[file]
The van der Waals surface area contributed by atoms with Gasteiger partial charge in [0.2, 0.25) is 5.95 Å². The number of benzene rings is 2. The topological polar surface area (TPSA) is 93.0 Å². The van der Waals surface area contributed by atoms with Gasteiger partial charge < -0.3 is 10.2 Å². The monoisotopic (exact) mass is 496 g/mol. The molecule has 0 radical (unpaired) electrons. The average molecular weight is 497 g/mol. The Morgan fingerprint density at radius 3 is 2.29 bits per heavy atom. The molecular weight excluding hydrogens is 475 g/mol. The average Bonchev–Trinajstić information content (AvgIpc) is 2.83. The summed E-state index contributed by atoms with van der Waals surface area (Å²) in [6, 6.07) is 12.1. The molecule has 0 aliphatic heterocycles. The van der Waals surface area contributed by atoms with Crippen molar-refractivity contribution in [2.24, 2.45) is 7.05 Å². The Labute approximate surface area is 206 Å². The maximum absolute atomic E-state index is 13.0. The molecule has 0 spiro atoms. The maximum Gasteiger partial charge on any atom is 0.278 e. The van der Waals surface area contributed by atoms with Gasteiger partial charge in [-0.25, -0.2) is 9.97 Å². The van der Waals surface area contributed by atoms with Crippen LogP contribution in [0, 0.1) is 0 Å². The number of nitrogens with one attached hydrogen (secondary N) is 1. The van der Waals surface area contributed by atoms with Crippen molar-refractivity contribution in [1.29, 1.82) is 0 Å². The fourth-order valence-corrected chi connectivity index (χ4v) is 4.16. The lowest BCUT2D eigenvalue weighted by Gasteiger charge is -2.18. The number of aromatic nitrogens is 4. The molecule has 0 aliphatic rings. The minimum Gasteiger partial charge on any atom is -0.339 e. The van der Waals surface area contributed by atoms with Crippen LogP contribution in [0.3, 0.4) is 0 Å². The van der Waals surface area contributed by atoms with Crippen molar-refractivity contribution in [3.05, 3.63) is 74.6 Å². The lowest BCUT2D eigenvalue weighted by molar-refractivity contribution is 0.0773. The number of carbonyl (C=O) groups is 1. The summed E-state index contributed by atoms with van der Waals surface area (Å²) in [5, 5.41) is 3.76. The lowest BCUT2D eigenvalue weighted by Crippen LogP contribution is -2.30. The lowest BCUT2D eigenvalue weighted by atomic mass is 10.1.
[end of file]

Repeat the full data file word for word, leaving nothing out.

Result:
The van der Waals surface area contributed by atoms with Gasteiger partial charge in [0.2, 0.25) is 5.95 Å². The number of benzene rings is 2. The topological polar surface area (TPSA) is 93.0 Å². The van der Waals surface area contributed by atoms with Gasteiger partial charge < -0.3 is 10.2 Å². The monoisotopic (exact) mass is 496 g/mol. The molecule has 0 radical (unpaired) electrons. The average molecular weight is 497 g/mol. The Morgan fingerprint density at radius 3 is 2.29 bits per heavy atom. The molecular weight excluding hydrogens is 475 g/mol. The average Bonchev–Trinajstić information content (AvgIpc) is 2.83. The summed E-state index contributed by atoms with van der Waals surface area (Å²) in [6, 6.07) is 12.1. The molecule has 0 aliphatic heterocycles. The van der Waals surface area contributed by atoms with Crippen molar-refractivity contribution in [2.24, 2.45) is 7.05 Å². The Labute approximate surface area is 206 Å². The maximum absolute atomic E-state index is 13.0. The molecule has 0 spiro atoms. The maximum Gasteiger partial charge on any atom is 0.278 e. The van der Waals surface area contributed by atoms with Gasteiger partial charge in [-0.25, -0.2) is 9.97 Å². The van der Waals surface area contributed by atoms with Crippen LogP contribution in [0, 0.1) is 0 Å². The number of nitrogens with one attached hydrogen (secondary N) is 1. The van der Waals surface area contributed by atoms with Crippen molar-refractivity contribution in [1.29, 1.82) is 0 Å². The fourth-order valence-corrected chi connectivity index (χ4v) is 4.16. The lowest BCUT2D eigenvalue weighted by Gasteiger charge is -2.18. The number of aromatic nitrogens is 4. The molecule has 0 aliphatic rings. The minimum Gasteiger partial charge on any atom is -0.339 e. The van der Waals surface area contributed by atoms with Crippen LogP contribution in [0.3, 0.4) is 0 Å². The van der Waals surface area contributed by atoms with Crippen molar-refractivity contribution in [3.05, 3.63) is 74.6 Å². The lowest BCUT2D eigenvalue weighted by molar-refractivity contribution is 0.0773. The number of carbonyl (C=O) groups is 1. The summed E-state index contributed by atoms with van der Waals surface area (Å²) in [5, 5.41) is 3.76. The lowest BCUT2D eigenvalue weighted by Crippen LogP contribution is -2.30. The lowest BCUT2D eigenvalue weighted by atomic mass is 10.1.